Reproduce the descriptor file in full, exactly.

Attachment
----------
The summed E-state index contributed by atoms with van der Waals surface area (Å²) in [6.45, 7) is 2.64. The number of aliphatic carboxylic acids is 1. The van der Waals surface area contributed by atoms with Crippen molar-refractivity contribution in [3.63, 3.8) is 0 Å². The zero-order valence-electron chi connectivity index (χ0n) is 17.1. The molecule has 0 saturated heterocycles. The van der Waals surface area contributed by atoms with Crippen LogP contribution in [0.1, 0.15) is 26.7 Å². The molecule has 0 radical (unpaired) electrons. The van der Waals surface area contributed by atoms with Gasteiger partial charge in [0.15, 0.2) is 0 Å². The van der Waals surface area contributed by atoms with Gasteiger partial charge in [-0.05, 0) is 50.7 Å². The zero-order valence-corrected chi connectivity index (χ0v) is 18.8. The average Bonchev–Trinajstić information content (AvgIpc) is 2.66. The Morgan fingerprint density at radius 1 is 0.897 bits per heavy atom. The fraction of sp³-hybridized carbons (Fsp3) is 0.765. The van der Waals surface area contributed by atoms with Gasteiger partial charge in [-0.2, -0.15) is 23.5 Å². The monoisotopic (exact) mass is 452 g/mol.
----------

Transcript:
The summed E-state index contributed by atoms with van der Waals surface area (Å²) in [6.45, 7) is 2.64. The number of aliphatic carboxylic acids is 1. The van der Waals surface area contributed by atoms with Crippen molar-refractivity contribution in [3.63, 3.8) is 0 Å². The zero-order valence-electron chi connectivity index (χ0n) is 17.1. The molecule has 0 saturated heterocycles. The van der Waals surface area contributed by atoms with Crippen LogP contribution in [0.1, 0.15) is 26.7 Å². The molecule has 0 radical (unpaired) electrons. The van der Waals surface area contributed by atoms with Gasteiger partial charge in [0.15, 0.2) is 0 Å². The van der Waals surface area contributed by atoms with Gasteiger partial charge in [-0.05, 0) is 50.7 Å². The zero-order valence-corrected chi connectivity index (χ0v) is 18.8. The average Bonchev–Trinajstić information content (AvgIpc) is 2.66. The Morgan fingerprint density at radius 1 is 0.897 bits per heavy atom. The fraction of sp³-hybridized carbons (Fsp3) is 0.765. The van der Waals surface area contributed by atoms with Gasteiger partial charge in [-0.2, -0.15) is 23.5 Å². The monoisotopic (exact) mass is 452 g/mol.